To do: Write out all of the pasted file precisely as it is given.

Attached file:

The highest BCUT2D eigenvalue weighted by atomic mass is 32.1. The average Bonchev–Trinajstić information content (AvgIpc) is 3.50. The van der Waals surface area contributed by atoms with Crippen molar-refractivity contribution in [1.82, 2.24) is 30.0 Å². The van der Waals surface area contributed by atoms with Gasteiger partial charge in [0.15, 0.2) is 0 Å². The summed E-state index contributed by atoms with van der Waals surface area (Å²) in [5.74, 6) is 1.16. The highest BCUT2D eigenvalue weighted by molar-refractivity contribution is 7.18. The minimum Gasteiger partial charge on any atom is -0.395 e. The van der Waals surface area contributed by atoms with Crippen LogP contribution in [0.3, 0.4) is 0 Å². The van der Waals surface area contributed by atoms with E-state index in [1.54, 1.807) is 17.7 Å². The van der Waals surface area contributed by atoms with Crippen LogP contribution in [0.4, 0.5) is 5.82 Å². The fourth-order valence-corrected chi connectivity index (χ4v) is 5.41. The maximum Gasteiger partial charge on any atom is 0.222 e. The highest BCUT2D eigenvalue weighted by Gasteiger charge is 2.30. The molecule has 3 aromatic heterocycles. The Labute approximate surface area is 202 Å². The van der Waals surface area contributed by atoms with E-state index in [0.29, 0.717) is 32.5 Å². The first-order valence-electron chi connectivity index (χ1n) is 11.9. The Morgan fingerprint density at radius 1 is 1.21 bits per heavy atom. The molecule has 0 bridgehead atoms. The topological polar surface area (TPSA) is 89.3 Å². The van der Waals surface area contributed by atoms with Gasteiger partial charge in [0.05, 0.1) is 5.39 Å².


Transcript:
The highest BCUT2D eigenvalue weighted by atomic mass is 32.1. The average Bonchev–Trinajstić information content (AvgIpc) is 3.50. The van der Waals surface area contributed by atoms with Crippen molar-refractivity contribution in [1.82, 2.24) is 30.0 Å². The van der Waals surface area contributed by atoms with Gasteiger partial charge in [0.15, 0.2) is 0 Å². The summed E-state index contributed by atoms with van der Waals surface area (Å²) in [5.74, 6) is 1.16. The highest BCUT2D eigenvalue weighted by molar-refractivity contribution is 7.18. The minimum Gasteiger partial charge on any atom is -0.395 e. The van der Waals surface area contributed by atoms with Crippen LogP contribution in [0.3, 0.4) is 0 Å². The van der Waals surface area contributed by atoms with E-state index in [1.54, 1.807) is 17.7 Å². The van der Waals surface area contributed by atoms with Crippen LogP contribution in [0.4, 0.5) is 5.82 Å². The fourth-order valence-corrected chi connectivity index (χ4v) is 5.41. The maximum Gasteiger partial charge on any atom is 0.222 e. The highest BCUT2D eigenvalue weighted by Gasteiger charge is 2.30. The molecule has 3 aromatic heterocycles. The Labute approximate surface area is 202 Å². The van der Waals surface area contributed by atoms with E-state index in [0.29, 0.717) is 32.5 Å². The first-order valence-electron chi connectivity index (χ1n) is 11.9. The Morgan fingerprint density at radius 1 is 1.21 bits per heavy atom. The molecule has 0 bridgehead atoms. The topological polar surface area (TPSA) is 89.3 Å². The van der Waals surface area contributed by atoms with Gasteiger partial charge in [0.05, 0.1) is 5.39 Å².